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작성자  simonshin 작성일  2017.01.08 14:51 조회수 1299 추천 0
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 신현근 박사 강의안: 무의식적 환상의 개념  
첨부파일 : f1_20170108145141.pdf
 

과목: 무의식적 환상의 역할

주제: 무의식적 환상의 개념

강사: 신현근 박사

내용: 강의안

교재: Shapiro, T. (1992). The Concept of Unconscious Fantasy. J. Clin. Psychoanal., 1:517-524.

The Concepts of Unconscious Fantasy


1.       I cannot conceive of psychoanalysis or psychoanalytic theory or psychodynamic therapy, for that matter, without the concept of unconscious functioning or unconscious fantasy.

1.1.     In fact we only deal with resistances and defensive operations in the service of understanding that which has been rendered unconscious.

1.2.     Let me start from that premise and then move through the evolution of our understanding of unconscious fantasy from Freuds early writing onward.

 

2.       The initial aim of psychoanalysis was, as Freud (1903) said, to make the unconscious conscious.

2.1.     Patients suffered from reminiscences.

2.2.     Not only did they suffer from reminiscences but these reminiscences led to the formation of symptoms, because the memories constituted a foreign body that existed deep in their psyches.

2.3.     These had to be extricated so that laudible pus (a metaphor that was used to designate the evacuation of infections) could be drained, and also so that the release of affects connected to the memories could be brought to light and experienced.

2.4.     In such a model one has to postulate that the psychic apparatus has at least two parts, one conscious, one unconscious; and then, as a third party, there had to be mechanisms that caused originally conscious thoughts to be rendered unavailable to consciousness.

2.4.1.  These mechanisms could be collectively grouped under the name of repression.

2.4.2.  Thus, right from the beginning we had a tripartite mental structure: unconscious, conscious, and mechanisms along with a preconscious.

2.5.    However, the topographic theory with its systems of conscious, unconscious, and preconscious presented many problems because of the tendency to reify these concepts as nouns, as receptacles, as places where fantasies resided.

2.5.1.   These concepts were being thought about as though they were locales; we have, of course, a tendency in language to do just that; we think metaphorically.

2.5.2.   In fact, many of our theoretical images are metaphorical.

 

3.       Moreover the issue of the link of unconscious fantasy to drives was very important to Freud because he was in search of a model that would link bodily states to thoughts.

3.1.     With that he tried to elaborate the notion that drives had sources, aims, and objects.

3.2.     As a psychoanalyst, he studied the aims and the objects of unconscious fantasy.

3.2.1.  He studied in what mode, active or passive, we enact the wishes that arose in the courses of our lives.

3.2.1.1.  However, as the development of psychoanalysis proceeded, Freud accepted the fact that things would change over time.

3.2.1.2.  And there were indeed many changes.

3.2.2.  Under the influence of Hartmann (1958), conflict continued to be the central theme of the psychoanalytic community.

3.2.2.1.  In short, as we looked at the totality of human behavior we had to infer factors beneath the surface; factors that were unconscious and which at times distorted reality.

3.2.2.2.  This was essentially the earliest model from which psychoanalytic work proceeded.

 

4.       How can we postulate an unconscious fantasy, wondered Freud and his colleagues; how can we uncover stable unconscious fantasies if the unconscious mind is in eternal mobility of cathexis?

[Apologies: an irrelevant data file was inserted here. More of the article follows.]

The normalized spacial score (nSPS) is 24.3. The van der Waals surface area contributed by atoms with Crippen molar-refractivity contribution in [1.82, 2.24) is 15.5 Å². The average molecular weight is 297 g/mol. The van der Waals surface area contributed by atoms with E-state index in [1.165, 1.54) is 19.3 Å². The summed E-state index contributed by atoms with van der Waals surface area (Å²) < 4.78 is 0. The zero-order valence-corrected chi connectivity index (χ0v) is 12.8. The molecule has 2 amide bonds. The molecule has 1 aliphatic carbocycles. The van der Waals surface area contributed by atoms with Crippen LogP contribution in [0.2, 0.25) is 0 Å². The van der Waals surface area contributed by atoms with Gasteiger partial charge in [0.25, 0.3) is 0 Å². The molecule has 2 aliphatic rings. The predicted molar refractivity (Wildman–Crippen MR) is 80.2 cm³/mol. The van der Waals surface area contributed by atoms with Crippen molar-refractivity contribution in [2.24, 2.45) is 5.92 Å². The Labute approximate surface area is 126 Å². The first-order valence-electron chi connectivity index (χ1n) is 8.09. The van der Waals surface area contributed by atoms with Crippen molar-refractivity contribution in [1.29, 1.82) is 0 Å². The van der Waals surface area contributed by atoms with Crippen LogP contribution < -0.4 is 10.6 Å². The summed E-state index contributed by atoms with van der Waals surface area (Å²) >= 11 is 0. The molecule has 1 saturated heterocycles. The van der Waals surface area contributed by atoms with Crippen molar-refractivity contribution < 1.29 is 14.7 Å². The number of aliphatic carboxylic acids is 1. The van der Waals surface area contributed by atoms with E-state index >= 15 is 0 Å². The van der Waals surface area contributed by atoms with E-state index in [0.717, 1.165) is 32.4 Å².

4.1.     What kind of stability could we attribute to unconscious fantasies so that they could even be pinned down long enough to be articulated and interpreted if there was only a constant shifting of content?

4.2.     How could unconscious fantasies be mobile and stable at the same time?

4.3.     Freud had already commented on this issue in a series of papers in 1914 about technique, narcissism, and the vicissitudes of drives.

 

5.       Then in 1915 he wrote “The Unconscious.”

5.1.     Contents (Freud, 1915, pp. <a href="http://www.pep-web.org/document.php?id=se.008.0001a#p0190" target="_blank">190-191</a>)

5.1.1.  Among the derivatives of the Ucs. instinctual impulses, of the sort we have described, there are some which unite in themselves characters of an opposite kind.

5.1.2.  On the one hand, they are highly organized, free from self-contradictions, have made use of every acquisition of the system Cs., and would hardly be distinguished in our judgement from the formations of that system.

5.1.3.  On the other hand they are unconscious and are incapable of becoming conscious, thus qualitatively they belong to the system Pcs., but factually to the Ucs. …

5.1.4.  Of such nature are those fantasies of normal people as well as of neurotics which we have recognized as preliminary stages in the formation both of dreams and of symptoms and which, in spite of their high degree of organization, remain repressed and therefore cannot become conscious.

5.2.     Freud’s changed position 

5.2.1.  First, notice that Freud shifted gears away from his prior notion of the equation of mobility of cathexis with primary process; and he also shifted his focus from pathological conditions to normal conditions.

5.2.1.1.  At this juncture, we all have the retrospective luxury to see in that passage a prescient statement regarding the later establishment of the structural theory; but it is more important to note the realization that there is stability of unconscious fantasy, which therefore could remain repressed and still be expressed via its derivatives.

5.2.2.  The statement adumbrated the possibility that unconscious fantasy was related to daydreaming (Dr. Arlow in fact corroborated that idea later on) and fantasy in general. 

5.2.3.  Unconscious fantasy also was seen as exercising a powerful structuring effect on behavior so that the distortions that come about in day-to-day thinking and day-to-day living may well be generated by the power of these unconscious mental organizations.